- Gaiters: I wore mine practically every day. First against the rain and the bugs, later for additional warmth.
- Rain jacket and pants: Again, it rained a lot, but it’s also great to keep the wind out.
- Down Parka: an obvious one, yet something I didn’t really take so serious – and paid for it! Being warm makes all the difference on that final ascend, so choose a down parka that comes with at least an 800 fill power and that has enough room to move when wearing multiple layers underneath.
- Trekking Pants in long and short. A sturdy material for both – they’ll be the pants you wear everyday, one pair suffices, just make sure they provide ultimate comfort.
- Functional Layers for your upper body: long sleeved brushed back polyester tops go a long way to keep you warm, ventilated and dry. Throw in a pair of ski underwear for your bottom half as well.
- Hiking Shoes: which ever brand you choose, make sure they are well worn and comfortable. The last thing you need on the mountain is blisters. Opting for lightweight is not a bad idea, unless you are going to face deep snow and ice.
- Beanie, cap, gloves, sunglasses and a buff to keep you warm and/or the sun off, depending on what’s needed.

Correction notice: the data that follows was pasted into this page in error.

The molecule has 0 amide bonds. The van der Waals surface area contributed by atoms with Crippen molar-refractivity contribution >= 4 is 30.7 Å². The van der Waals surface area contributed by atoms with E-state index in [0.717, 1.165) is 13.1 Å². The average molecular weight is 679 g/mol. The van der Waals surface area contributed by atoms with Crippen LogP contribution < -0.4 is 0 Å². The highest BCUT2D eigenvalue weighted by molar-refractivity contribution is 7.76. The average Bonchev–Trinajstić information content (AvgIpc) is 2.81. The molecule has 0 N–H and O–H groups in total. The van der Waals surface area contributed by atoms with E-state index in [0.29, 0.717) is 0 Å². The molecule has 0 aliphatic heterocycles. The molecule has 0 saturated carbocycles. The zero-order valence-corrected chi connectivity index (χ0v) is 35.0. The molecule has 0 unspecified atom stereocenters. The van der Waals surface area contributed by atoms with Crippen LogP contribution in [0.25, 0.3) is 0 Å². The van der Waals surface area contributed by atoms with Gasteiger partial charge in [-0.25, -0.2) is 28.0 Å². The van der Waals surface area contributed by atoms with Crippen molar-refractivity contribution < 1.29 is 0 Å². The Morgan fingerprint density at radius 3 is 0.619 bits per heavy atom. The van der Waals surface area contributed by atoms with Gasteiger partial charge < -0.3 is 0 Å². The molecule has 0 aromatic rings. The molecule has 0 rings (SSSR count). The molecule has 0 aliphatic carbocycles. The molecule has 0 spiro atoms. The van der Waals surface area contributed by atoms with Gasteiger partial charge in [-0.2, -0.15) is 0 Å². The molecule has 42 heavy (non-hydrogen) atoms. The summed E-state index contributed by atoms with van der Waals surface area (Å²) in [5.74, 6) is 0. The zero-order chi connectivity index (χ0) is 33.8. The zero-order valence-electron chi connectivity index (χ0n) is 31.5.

- Underwear: anything but cotton. Cotton doesn’t dry fast and carrying slightly wet things around in your backpack can get super smelly.
- First Aid Kit: Ibuprofen, baby powder, band aids, a sowing kit, muscle relaxation creme, Voltaren
- Cosmetics: sunscreen is basically the only cosmetics item you’ll need. There is no shower on the mountain, brush your teeth twice a day, bring plenty of wet wipes to clean up after a day of hiking, some light moisturizer and a heaver cream for lips, nose and hands, deodorant and potentially dry shampoo to fight the very greasy hair are all you need.
- Technology: a diary and pen to collect your memories, an external charger to keep your phone alive for photos and music, a decent camera and a back up SD card and battery.
Let me know if you have questions, if you think my list is missing something or if you have a great trek to recommend.